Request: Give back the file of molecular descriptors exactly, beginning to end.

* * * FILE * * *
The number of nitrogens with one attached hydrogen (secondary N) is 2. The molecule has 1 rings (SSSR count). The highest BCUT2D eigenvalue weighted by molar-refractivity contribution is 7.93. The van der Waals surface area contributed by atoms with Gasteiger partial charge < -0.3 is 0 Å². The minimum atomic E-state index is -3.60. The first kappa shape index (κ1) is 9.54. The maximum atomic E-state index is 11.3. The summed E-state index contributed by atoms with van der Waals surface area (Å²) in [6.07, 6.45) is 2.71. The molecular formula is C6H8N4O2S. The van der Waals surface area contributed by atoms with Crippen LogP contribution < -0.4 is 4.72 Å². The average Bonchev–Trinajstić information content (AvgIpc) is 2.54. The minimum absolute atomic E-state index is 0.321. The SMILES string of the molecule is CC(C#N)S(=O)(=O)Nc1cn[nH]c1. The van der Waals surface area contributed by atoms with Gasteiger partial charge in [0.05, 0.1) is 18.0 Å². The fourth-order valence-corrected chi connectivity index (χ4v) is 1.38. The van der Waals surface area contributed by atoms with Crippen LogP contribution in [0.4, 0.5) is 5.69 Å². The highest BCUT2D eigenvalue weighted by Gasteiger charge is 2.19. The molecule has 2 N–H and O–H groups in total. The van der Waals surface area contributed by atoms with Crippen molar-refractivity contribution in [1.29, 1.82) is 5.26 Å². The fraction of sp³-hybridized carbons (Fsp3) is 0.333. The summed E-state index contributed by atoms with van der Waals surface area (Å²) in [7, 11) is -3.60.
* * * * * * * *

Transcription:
The number of nitrogens with one attached hydrogen (secondary N) is 2. The molecule has 1 rings (SSSR count). The highest BCUT2D eigenvalue weighted by molar-refractivity contribution is 7.93. The van der Waals surface area contributed by atoms with Gasteiger partial charge < -0.3 is 0 Å². The minimum atomic E-state index is -3.60. The first kappa shape index (κ1) is 9.54. The maximum atomic E-state index is 11.3. The summed E-state index contributed by atoms with van der Waals surface area (Å²) in [6.07, 6.45) is 2.71. The molecular formula is C6H8N4O2S. The van der Waals surface area contributed by atoms with Crippen LogP contribution < -0.4 is 4.72 Å². The average Bonchev–Trinajstić information content (AvgIpc) is 2.54. The minimum absolute atomic E-state index is 0.321. The SMILES string of the molecule is CC(C#N)S(=O)(=O)Nc1cn[nH]c1. The van der Waals surface area contributed by atoms with Gasteiger partial charge in [0.05, 0.1) is 18.0 Å². The fourth-order valence-corrected chi connectivity index (χ4v) is 1.38. The van der Waals surface area contributed by atoms with Crippen LogP contribution in [0.4, 0.5) is 5.69 Å². The highest BCUT2D eigenvalue weighted by Gasteiger charge is 2.19. The molecule has 2 N–H and O–H groups in total. The van der Waals surface area contributed by atoms with Crippen molar-refractivity contribution in [1.29, 1.82) is 5.26 Å². The fraction of sp³-hybridized carbons (Fsp3) is 0.333. The summed E-state index contributed by atoms with van der Waals surface area (Å²) in [7, 11) is -3.60.